Years in office: 2001–2009
Political party: Republican
Birthday: July 6, 1946
If you voted in the 2000 election, then you certainly remember Florida and its hanging chads. The election was, at times, called in favor of both candidates. Ballots such as this one were all the news in Florida, where the possibility of a recount loomed. Some ballots were not punched all the way through, leading to hanging or dimpled chads. In the end, the Supreme Court stopped the recount. Bush was awarded Florida’s electoral votes and became the 43rd president.
In the 2000 election, the sitting vice president, Democrat Al Gore, faced the Texas governor, Republican George W. Bush. This election is the only one to hinge on a Supreme Court decision. Gore petitioned for, and won, a recount of Florida’s popular votes. Bush appealed the recount to the Supreme Court of the US. According to their decision, the recount could not be completed in time, so the results would remain in favor of Bush. With Bush winning Florida’s electoral votes, he gained the majority needed to become the new president. He also became the fourth president to lose the popular vote, but win the presidency.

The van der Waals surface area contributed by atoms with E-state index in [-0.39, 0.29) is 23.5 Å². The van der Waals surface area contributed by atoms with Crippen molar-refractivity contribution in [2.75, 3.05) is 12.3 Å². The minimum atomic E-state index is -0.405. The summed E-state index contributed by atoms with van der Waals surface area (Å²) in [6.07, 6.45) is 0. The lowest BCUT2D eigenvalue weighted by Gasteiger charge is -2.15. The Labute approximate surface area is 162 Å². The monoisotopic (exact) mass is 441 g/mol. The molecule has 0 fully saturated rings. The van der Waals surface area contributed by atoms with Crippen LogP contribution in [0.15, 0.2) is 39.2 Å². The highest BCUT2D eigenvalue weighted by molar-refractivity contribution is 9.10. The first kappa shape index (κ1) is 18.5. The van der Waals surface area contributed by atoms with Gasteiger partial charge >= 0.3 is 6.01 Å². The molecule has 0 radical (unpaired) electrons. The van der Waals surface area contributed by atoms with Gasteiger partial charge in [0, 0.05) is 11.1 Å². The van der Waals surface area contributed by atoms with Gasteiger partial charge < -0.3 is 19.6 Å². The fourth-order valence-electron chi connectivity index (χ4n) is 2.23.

In 2004, the incumbent George W. Bush faced Senator John Kerry from Massachusetts. During President Bush’s first term, the country saw the worst attack on US soil since Pearl Harbor. The wars that ensued were at the forefront of campaign debates. Kerry was a Vietnam veteran turned anti-war candidate. Bush stood behind his record in the previous years. Bush won with 286 electoral votes, this time winning the popular vote as well.
LIBRARY & MUSEUM
Davis, Kenneth C., and Pedro Martin. Don’t Know Much about the Presidents. New York: HarperCollins Publishers, 2014.
DeGregorio, William A., and Aaron Jaffe. The Complete Book of U.S. Presidents. Fort Lee, NJ: Barricade Books, Inc., 2017.
Kane, Joseph Nathan, and Janet Podell. Facts about the Presidents: A Compilation of Biographical and Historical Information. New York: H.W. Wilson, 2009.
Encyclopedia Britannica, britannica.com
Library of Congress, loc.gov
Miller Center, University of Virginia, millercenter.org/the-presidency
The White House, whitehouse.gov
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